Antarctic Expedition Closes in on Endurance

A team of researchers and explorers are closing in on what could be a significant find in the Antarctic. The crew of the icebreaker, S.A. Agulhas II broke through some of the pack ice off the coast of the frozen continent a few days back and have now dropped anchor at the last known location of the Enudurance –– the famous ship used by Ernest Shackleton on his ill fated expedition back in 1914.

The members of the Weddell Sea Expedition traveled to the Antarctic last month to conduct a number of research projects, including examining the health of the ice shelves that surround the continent and the diversity of life that lives in the waters just off shore.

But their most high profile mission is to locate the wreckage of Endurance, which sank to the bottom the ocean in December of 1915. By that point, Shackleton and his crew had already abandoned the ship and had set up camp on the ice, although it would still be many months –– with many challenges and hardships –– before they would be rescued.

This past Sunday, the S.A. Agulhas II arrived at the exact spot where Shackleton’s vessel went down. At that point int he Southern Ocean, the water is approximately 3038 meters (9,967 feet) deep, so reaching the Endurance won’t be easy. Upon arrival, the research team conducted tests take readings on the temperature and level of conductivity of the water with plans to deploy an underwater drone to begin the search for the missing vessel.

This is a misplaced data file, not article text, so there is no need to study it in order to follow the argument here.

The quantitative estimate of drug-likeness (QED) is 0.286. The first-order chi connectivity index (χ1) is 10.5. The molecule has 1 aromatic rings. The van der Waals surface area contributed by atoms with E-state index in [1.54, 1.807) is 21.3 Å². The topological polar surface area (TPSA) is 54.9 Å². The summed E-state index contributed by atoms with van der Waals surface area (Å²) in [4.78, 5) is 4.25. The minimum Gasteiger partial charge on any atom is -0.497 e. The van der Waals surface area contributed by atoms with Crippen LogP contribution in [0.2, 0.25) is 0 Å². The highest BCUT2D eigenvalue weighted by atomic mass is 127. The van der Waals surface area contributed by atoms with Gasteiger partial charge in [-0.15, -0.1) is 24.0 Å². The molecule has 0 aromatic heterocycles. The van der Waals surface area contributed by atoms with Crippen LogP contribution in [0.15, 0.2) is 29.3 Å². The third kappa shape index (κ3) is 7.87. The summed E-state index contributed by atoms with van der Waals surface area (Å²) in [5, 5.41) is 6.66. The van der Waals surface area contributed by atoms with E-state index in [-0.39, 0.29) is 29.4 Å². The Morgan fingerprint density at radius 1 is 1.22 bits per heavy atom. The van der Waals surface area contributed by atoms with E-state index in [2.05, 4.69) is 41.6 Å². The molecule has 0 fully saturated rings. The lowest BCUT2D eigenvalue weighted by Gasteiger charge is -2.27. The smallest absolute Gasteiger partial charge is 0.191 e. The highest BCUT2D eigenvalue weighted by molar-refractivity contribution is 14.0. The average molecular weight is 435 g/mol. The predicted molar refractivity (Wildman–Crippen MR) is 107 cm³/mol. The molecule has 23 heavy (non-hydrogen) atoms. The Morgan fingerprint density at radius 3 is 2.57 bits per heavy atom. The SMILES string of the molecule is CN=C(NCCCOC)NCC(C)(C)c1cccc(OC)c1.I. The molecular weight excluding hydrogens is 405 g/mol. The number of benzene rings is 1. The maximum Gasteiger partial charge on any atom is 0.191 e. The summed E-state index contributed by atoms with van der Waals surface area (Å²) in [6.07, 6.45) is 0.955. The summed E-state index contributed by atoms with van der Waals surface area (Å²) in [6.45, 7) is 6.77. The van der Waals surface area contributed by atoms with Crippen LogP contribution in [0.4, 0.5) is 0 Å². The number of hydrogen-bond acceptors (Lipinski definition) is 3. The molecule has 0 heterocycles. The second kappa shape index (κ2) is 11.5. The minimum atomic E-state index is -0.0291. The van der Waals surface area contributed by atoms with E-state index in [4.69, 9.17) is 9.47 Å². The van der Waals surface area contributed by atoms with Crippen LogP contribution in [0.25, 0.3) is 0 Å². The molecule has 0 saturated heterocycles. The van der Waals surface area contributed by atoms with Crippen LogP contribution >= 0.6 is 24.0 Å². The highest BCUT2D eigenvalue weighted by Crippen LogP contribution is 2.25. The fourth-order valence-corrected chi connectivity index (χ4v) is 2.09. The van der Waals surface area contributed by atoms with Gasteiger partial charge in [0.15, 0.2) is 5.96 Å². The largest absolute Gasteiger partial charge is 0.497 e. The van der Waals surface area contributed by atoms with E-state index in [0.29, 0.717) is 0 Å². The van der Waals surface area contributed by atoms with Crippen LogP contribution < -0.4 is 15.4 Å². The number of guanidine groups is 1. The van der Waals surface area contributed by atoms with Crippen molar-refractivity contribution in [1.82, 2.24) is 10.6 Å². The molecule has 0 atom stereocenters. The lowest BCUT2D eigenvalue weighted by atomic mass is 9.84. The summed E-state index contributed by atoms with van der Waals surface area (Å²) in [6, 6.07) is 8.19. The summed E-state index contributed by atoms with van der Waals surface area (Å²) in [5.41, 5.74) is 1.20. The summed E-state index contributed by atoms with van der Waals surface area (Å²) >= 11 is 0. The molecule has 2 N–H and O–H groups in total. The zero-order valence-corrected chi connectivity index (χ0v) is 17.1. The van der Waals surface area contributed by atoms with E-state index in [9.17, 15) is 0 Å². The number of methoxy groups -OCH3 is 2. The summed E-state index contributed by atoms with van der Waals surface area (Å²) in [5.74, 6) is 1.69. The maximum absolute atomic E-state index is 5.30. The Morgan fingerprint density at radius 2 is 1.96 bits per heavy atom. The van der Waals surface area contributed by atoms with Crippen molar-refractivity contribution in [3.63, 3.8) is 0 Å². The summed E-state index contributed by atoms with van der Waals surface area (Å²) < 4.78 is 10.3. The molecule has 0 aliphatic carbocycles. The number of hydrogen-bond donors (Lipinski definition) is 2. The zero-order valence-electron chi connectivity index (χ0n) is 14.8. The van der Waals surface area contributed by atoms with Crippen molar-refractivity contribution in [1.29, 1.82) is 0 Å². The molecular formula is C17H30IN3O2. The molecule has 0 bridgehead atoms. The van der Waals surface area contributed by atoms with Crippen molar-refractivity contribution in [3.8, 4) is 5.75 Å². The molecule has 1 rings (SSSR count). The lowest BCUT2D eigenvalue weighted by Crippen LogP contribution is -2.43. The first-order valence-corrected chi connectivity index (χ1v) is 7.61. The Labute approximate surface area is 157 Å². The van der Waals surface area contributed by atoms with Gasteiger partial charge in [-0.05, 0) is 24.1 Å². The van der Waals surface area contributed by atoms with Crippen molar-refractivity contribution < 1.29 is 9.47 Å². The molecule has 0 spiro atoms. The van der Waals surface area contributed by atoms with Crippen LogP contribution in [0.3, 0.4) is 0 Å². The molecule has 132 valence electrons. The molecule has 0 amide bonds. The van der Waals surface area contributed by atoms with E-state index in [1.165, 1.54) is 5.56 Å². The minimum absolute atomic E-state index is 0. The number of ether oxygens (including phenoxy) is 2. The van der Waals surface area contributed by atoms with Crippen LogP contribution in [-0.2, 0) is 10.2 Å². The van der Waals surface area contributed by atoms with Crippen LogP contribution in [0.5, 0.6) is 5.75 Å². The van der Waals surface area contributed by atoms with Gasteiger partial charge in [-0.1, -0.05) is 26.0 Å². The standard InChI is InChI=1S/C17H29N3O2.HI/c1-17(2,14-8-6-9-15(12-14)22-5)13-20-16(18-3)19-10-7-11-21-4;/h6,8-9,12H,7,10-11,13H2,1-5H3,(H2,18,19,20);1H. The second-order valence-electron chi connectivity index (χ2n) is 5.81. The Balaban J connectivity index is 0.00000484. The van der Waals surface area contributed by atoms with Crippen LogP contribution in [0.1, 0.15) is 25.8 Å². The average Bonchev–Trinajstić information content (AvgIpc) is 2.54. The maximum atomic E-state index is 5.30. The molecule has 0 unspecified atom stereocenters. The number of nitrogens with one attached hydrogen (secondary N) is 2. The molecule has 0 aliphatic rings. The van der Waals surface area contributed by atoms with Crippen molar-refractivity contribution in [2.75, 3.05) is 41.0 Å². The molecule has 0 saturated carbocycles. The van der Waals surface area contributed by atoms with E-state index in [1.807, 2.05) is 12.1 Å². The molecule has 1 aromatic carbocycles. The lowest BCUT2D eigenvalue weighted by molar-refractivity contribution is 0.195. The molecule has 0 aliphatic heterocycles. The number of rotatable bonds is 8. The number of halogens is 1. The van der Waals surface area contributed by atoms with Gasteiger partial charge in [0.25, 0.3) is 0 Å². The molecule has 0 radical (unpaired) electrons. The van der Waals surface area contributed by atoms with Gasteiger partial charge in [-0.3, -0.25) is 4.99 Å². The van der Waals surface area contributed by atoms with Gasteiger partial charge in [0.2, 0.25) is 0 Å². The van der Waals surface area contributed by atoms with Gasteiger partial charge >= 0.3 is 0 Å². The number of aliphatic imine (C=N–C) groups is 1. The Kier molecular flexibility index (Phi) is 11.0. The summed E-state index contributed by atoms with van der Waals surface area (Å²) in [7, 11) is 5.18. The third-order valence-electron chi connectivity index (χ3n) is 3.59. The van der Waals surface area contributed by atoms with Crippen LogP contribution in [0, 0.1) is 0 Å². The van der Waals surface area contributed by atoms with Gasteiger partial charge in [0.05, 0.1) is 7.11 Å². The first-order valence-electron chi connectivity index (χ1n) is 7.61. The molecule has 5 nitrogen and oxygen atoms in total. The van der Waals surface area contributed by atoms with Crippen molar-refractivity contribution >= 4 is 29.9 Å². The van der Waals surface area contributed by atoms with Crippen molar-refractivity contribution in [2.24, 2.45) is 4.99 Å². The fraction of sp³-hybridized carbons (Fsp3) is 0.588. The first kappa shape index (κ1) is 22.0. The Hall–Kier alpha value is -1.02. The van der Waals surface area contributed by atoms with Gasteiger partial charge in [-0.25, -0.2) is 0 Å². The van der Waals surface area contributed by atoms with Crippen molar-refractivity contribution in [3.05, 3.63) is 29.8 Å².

Underwater archaeologists are intrigued with what they may find in the depths of the water just off the Antarctic coast. Most wrecks of this kind are located at much shallower depths, and typically in warmer conditions. But whatever is left of the Endurance is located in much deeper water, which tends lack oxygen. This can help preserve the condition of the find, perhaps revealing more historical information.

That said, when Endurance went down she was already severely damaged and cracked by the ice. The ship had been locked in place for weeks and the enormous pressure exerted on her hull caused it to crack and break apart. How much of the wreckage survived to reach the bottom of the ocean is unknown. And how much is still there will hopefully be answered soon.

We’ll continue to follow the Weddell Sea Expeditor and share any updates they might make. It would certainly be amazing if they were to discover this long lost piece of exploration history. The search should be underway at this point, so we may learn more soon.

Kraig Becker